The Khasi, a matrilineal tribe of Meghalaya have a deep rooted affinity with nature. The Khasi live in profound communion with nature which is the pivot around which their economic, cultural and religious life revolves.
The earth is symbolized as ‘Mei-Ramew’ or “Ka Mei Ri Lung Ri San”the terms Mei meaning mother and Ramew meaning earth. Thus mother earth is an all embracing entity comprising of the land, forest, streams, rivers, hills and everything contained in it. They uphold her with great honour and respect and invoke her blessings to a good crop and thank her for a good harvest even praying and seeking her permission before cutting a sacred tree for religious purposes.
There is a legend about the creation of Ka Ramew(mother earth) and her husband called Basa. The couple lived in perfect peace and love but had no happiness in their life as they had no offspring. Threfore they prayed and pleaded to God to give them children. Finally, God was pleased and gave them five children-they were Ka Sngi(the sun),U Bnai(the moon), Ka Um (water), Ka Lyer(Air) and Ka Ding(fire). So with the combined effort of The Sun, Moon, Water, and the Air, there sprang vegetation on the bosom of mother earth and she became fertile. This legend signifies the fact that Mother Earth is after all, a life giving force.
The past few decades has witnessed an enormous interest in understanding women’s movements from an environmentalist perspective. One such movement that highlighted the role of women in deep ecology is the Chipko movement which took place in 1973 in Chamoli district in the Garhwal Himalayas. The word ‘Chipko’ which literally means ‘to embrace’ became one of the most successful environmental activism struggles in the world, which brought to light how the women in the village through their quick and bold self-sacrificing strategies of hugging the trees called for world attention against commercial logging of forests.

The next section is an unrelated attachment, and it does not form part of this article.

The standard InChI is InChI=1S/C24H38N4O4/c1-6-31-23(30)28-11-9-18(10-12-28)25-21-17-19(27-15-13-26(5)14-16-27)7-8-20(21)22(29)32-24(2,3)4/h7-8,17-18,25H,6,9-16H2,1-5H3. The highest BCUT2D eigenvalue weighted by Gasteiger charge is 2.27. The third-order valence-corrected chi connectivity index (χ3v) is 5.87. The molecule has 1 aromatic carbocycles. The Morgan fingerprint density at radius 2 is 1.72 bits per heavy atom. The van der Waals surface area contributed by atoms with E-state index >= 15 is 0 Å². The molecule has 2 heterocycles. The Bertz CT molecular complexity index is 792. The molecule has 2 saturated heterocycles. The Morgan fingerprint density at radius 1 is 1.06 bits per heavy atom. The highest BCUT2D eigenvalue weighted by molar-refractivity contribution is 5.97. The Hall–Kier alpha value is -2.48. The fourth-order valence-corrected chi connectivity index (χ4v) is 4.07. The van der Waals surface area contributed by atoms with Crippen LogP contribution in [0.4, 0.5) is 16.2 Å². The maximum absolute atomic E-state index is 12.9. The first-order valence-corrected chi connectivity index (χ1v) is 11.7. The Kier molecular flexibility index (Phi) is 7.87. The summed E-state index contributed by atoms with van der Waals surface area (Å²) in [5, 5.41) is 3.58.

Such historical connections between women and nature gave birth to a series of movements in the 70’s that began as environmental movements. The feminists who then took interest in such movements tried to explore how oppressions were linked through gender, race and ecology-.This ultimately led to a new wave of ‘eco-feminism’, a term originally conceived by Francoise d’Eaubonne in 1974 which was a philosophy that emphasized the ways in which both nature and women are treated by a patriarchal or male-centred society, thereby advocating ways in which women must work to end the domination on nature if they were to work towards their own liberation.
As eco-feminism continued to grow, it branched out into two essential directions, while one advocated radical view of ecofeminism, the other cultural ecofeminists perspective began emphasizing on a more intimate connection between women and nature because of their gender roles such as family nurture and providing food, thereby working towards environmental justice on women’s issues.